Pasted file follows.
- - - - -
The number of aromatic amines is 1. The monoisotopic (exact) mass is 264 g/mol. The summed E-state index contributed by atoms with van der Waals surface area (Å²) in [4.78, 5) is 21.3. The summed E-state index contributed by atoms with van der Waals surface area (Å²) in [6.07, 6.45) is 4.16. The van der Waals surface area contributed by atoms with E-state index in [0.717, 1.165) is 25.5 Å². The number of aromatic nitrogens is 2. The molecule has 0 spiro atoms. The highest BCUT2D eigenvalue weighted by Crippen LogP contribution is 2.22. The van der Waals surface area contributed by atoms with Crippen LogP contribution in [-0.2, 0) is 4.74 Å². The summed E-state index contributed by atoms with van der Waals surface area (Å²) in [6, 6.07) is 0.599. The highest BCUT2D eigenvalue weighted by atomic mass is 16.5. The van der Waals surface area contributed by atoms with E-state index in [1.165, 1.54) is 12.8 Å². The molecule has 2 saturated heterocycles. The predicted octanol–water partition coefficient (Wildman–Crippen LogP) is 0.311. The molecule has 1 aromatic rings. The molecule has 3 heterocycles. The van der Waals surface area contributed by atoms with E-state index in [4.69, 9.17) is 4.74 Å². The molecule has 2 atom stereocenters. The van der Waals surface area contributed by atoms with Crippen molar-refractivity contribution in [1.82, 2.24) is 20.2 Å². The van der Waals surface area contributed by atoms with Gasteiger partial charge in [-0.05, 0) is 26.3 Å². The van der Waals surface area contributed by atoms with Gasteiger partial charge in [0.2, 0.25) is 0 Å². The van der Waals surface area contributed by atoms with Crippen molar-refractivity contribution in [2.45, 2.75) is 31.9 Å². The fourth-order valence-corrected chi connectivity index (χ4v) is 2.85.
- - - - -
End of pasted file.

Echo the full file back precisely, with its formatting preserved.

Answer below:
The number of aromatic amines is 1. The monoisotopic (exact) mass is 264 g/mol. The summed E-state index contributed by atoms with van der Waals surface area (Å²) in [4.78, 5) is 21.3. The summed E-state index contributed by atoms with van der Waals surface area (Å²) in [6.07, 6.45) is 4.16. The van der Waals surface area contributed by atoms with E-state index in [0.717, 1.165) is 25.5 Å². The number of aromatic nitrogens is 2. The molecule has 0 spiro atoms. The highest BCUT2D eigenvalue weighted by Crippen LogP contribution is 2.22. The van der Waals surface area contributed by atoms with Crippen LogP contribution in [-0.2, 0) is 4.74 Å². The summed E-state index contributed by atoms with van der Waals surface area (Å²) in [6, 6.07) is 0.599. The highest BCUT2D eigenvalue weighted by atomic mass is 16.5. The van der Waals surface area contributed by atoms with E-state index in [1.165, 1.54) is 12.8 Å². The molecule has 2 saturated heterocycles. The predicted octanol–water partition coefficient (Wildman–Crippen LogP) is 0.311. The molecule has 1 aromatic rings. The molecule has 3 heterocycles. The van der Waals surface area contributed by atoms with E-state index in [4.69, 9.17) is 4.74 Å². The molecule has 2 atom stereocenters. The van der Waals surface area contributed by atoms with Crippen molar-refractivity contribution in [1.82, 2.24) is 20.2 Å². The van der Waals surface area contributed by atoms with Gasteiger partial charge in [-0.05, 0) is 26.3 Å². The van der Waals surface area contributed by atoms with Gasteiger partial charge in [0.2, 0.25) is 0 Å². The van der Waals surface area contributed by atoms with Crippen molar-refractivity contribution in [2.45, 2.75) is 31.9 Å². The fourth-order valence-corrected chi connectivity index (χ4v) is 2.85.